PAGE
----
The Marxist Leninist leader Pedro Castillo is inching closer to victory in the presidential election in the Latin American Nation of Peru.
The final tally gave the leftist teacher Pedro Castillo a slim 50.17% to 49.83% advantage over his right-wing rival Fujimori, which amounts to about 60,000 votes.
Castillo is running against Keiko Fujimuri, in her third time running for president in the country. Fujimuri has accused Castillo of voter fraud, stating that around 500,000 votes are suspicious. In a press conference she stated: “There’s a clear intention to boycott the will of the people,” She then proceeded to use unverified twitter sources to back claims of Castillo’s supporters stealing votes.
The country’s electoral authority has yet to confirm the win, and Fujimori, has refused to concede.
“We call on the Peruvian people to stay alert,” Castillo told supporters on Friday night in the middle of last-minute legal disputes over the tight vote count.
The Peru election results since Friday are still undeclared as its electoral board reviewed ballots cast in the presidential election, after a challenge to the tally by the losing candidate Keiko Fujimori.
Yesterday in a boost to Castillo, the Electoral Observation Mission of the Organization of American States said the vote was a “positive electoral process” in which “serious irregularities” were not detected.
Castillo is being congratulated from the neighbouring nations of Argentina and Bolivia.
#PedroCastillo, hermano del alma y compañero de lucha, eres orgullo de los movimientos sociales y profesionales patriotas.
¡Muchas felicidades por esta victoria, que es la victoria del pueblo peruano, pero también del pueblo latinoamericano que quiere vivir con justicia social! pic.twitter.com/QB2H4osjOu
— Evo Morales Ayma (@evoespueblo) June 9, 2021
Bolivia’s former President Evo Morales, whose socialist party is in power the country congratulated Castillo on his “victory” in on Twitter, calling him a “brother of the soul and companion in struggle”. He called it not just the victory of Peruvian people but also a victory of Latin American people who want to live with social justice.
Castillo and Peru Libre
Castillo unnerved markets and mining firms when he first started to gain traction in the elections, when he won the first round vote in April. He was initially recruited by his party Peru Libre (Free Peru) as a minor candidate for these elections. In fact he was polling only 3-5 percent a month ago. However his performance in debates put him in the center of public attention. Castillo was a primary school teacher, and first rose to prominence in 2017, during a nationwide teachers strike against the then ruling government of Pedro Pablo Kuczynski.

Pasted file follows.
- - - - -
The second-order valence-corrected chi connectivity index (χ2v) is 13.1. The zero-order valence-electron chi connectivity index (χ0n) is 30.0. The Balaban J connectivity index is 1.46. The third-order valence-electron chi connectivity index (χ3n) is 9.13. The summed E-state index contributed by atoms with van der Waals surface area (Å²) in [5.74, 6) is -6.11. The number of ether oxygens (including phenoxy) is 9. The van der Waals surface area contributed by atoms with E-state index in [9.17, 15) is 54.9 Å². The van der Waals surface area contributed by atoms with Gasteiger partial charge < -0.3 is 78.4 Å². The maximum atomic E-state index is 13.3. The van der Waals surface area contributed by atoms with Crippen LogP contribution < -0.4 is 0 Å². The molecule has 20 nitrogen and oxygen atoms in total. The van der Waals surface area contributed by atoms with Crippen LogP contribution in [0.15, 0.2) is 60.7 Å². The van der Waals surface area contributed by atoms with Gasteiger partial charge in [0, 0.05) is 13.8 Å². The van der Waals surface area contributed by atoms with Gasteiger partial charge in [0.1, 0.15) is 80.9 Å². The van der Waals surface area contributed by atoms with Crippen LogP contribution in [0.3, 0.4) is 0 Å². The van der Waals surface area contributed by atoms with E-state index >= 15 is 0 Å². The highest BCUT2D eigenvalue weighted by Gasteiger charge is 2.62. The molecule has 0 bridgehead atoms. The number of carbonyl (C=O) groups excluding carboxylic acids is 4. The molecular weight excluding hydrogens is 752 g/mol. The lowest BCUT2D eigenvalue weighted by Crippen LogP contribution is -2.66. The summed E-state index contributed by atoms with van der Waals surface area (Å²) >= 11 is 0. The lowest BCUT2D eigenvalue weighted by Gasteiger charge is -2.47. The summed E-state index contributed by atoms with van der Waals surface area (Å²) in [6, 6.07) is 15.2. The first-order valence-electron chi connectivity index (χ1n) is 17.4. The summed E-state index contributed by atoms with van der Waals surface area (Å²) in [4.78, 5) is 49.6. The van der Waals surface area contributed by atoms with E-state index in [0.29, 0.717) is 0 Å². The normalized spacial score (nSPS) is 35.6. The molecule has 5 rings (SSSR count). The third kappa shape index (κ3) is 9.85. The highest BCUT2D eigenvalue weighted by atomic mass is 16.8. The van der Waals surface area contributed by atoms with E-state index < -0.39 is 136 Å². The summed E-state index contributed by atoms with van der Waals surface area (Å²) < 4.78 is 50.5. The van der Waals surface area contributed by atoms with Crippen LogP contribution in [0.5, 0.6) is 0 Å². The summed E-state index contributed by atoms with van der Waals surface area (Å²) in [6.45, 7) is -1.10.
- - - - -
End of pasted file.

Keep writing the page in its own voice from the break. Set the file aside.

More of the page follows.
Peru Libre is actually a lesser known party in the country, founded by Vladmir Cerron, former governor of Junin (a town in Peru). Cerron has described the party ideology as Maxist Leninist and Mariáteguist (in reference to Peruvian Marxist writer José Carlos Mariátegui). Mariategui wrote extensively on indigenous communities being inherently socialist, and the joining of regional popular movements with revolutionary Marxist theory.
Peru Libre, on their platform, supports the nationalisation of industries (especially the country’s mining sector) and resources and proposes to radically increase funding for education, and anti-corruption measures such as caps on the salary for congressional members. The party also plans to create a new constitution and cast away the one imposed by neoliberal government of Alberto Fujimori in the 1990s which privatised a number of basic social provisions.
Voter Base in Rural Peru
Castillo has been fondly dubbed by many as the candidate for “Deep Peru” referring to the rural interiors of the country. The election counting has shown that a large part of his support comes from the interiors, and southern provinces of the country especially the Andean Highlands. The population is poorer and more rural in these regions. Peru’s more wealthier parts, such as Metropolitan Lima have tended to vote for right wing and neoliberal governments over time, and have contributed heavily to Fujimuri’s vote share this time around.
Former congresswoman and indigenous leader Tania Pariona states that: “The profits generated by our natural resources are not enjoyed by the people in the regions that produce them. The pandemic has exposed this inequality. The territories which contain the resources have been the hardest-hit because they are the poorest.” Here she highlights how the rural interiors of the country are the laces that are the more mineral rich, yet the population residing here are the poorest in the country.
Castillo’s recent rise to the Peruvian spotlight shows the discontentment of the rural populations with previous neoliberal governments and an exploitative state system. The votes are still being counted, but the party’s victory seems to be near in site.
Fujimuri is the heir of a powerful political family in Peru. She is the daughter of ex-president Alberto Fujimuri who is currently serving time in jail for human rights abuses and corruption. Keiko Fujimuri has been public in her support for her father and defends the campaign of extra-judicial killings carried out under her father’s rule.